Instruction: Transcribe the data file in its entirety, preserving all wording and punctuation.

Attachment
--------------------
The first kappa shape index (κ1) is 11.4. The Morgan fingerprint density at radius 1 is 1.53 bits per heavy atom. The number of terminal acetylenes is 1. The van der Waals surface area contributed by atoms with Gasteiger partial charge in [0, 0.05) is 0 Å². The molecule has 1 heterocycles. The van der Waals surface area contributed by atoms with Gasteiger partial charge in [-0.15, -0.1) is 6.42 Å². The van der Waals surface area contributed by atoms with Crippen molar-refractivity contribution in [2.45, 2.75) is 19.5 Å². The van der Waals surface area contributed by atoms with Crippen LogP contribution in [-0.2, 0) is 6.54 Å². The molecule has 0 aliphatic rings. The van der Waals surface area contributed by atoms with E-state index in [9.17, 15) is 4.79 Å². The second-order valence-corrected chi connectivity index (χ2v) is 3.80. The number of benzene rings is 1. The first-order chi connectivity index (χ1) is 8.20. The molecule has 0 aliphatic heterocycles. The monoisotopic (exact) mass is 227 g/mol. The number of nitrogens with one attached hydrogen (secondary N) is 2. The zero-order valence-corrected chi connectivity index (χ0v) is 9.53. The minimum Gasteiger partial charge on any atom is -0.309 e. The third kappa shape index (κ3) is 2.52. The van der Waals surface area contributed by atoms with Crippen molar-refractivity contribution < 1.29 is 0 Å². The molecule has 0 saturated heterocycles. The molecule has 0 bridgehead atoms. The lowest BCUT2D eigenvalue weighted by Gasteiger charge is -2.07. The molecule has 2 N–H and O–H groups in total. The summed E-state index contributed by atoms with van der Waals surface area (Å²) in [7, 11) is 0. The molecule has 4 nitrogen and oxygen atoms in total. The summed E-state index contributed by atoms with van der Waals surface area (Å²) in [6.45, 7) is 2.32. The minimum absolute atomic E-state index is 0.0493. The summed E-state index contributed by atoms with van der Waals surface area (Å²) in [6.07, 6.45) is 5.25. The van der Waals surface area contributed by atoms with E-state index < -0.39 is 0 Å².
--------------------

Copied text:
The first kappa shape index (κ1) is 11.4. The Morgan fingerprint density at radius 1 is 1.53 bits per heavy atom. The number of terminal acetylenes is 1. The van der Waals surface area contributed by atoms with Gasteiger partial charge in [0, 0.05) is 0 Å². The molecule has 1 heterocycles. The van der Waals surface area contributed by atoms with Gasteiger partial charge in [-0.15, -0.1) is 6.42 Å². The van der Waals surface area contributed by atoms with Crippen molar-refractivity contribution in [2.45, 2.75) is 19.5 Å². The van der Waals surface area contributed by atoms with Crippen LogP contribution in [-0.2, 0) is 6.54 Å². The molecule has 0 aliphatic rings. The van der Waals surface area contributed by atoms with E-state index in [9.17, 15) is 4.79 Å². The second-order valence-corrected chi connectivity index (χ2v) is 3.80. The number of benzene rings is 1. The first-order chi connectivity index (χ1) is 8.20. The molecule has 0 aliphatic heterocycles. The monoisotopic (exact) mass is 227 g/mol. The number of nitrogens with one attached hydrogen (secondary N) is 2. The zero-order valence-corrected chi connectivity index (χ0v) is 9.53. The minimum Gasteiger partial charge on any atom is -0.309 e. The third kappa shape index (κ3) is 2.52. The van der Waals surface area contributed by atoms with Crippen molar-refractivity contribution < 1.29 is 0 Å². The molecule has 0 saturated heterocycles. The molecule has 0 bridgehead atoms. The lowest BCUT2D eigenvalue weighted by Gasteiger charge is -2.07. The molecule has 2 N–H and O–H groups in total. The summed E-state index contributed by atoms with van der Waals surface area (Å²) in [7, 11) is 0. The molecule has 4 nitrogen and oxygen atoms in total. The summed E-state index contributed by atoms with van der Waals surface area (Å²) in [6.45, 7) is 2.32. The minimum absolute atomic E-state index is 0.0493. The summed E-state index contributed by atoms with van der Waals surface area (Å²) in [6.07, 6.45) is 5.25. The van der Waals surface area contributed by atoms with E-state index < -0.39 is 0 Å².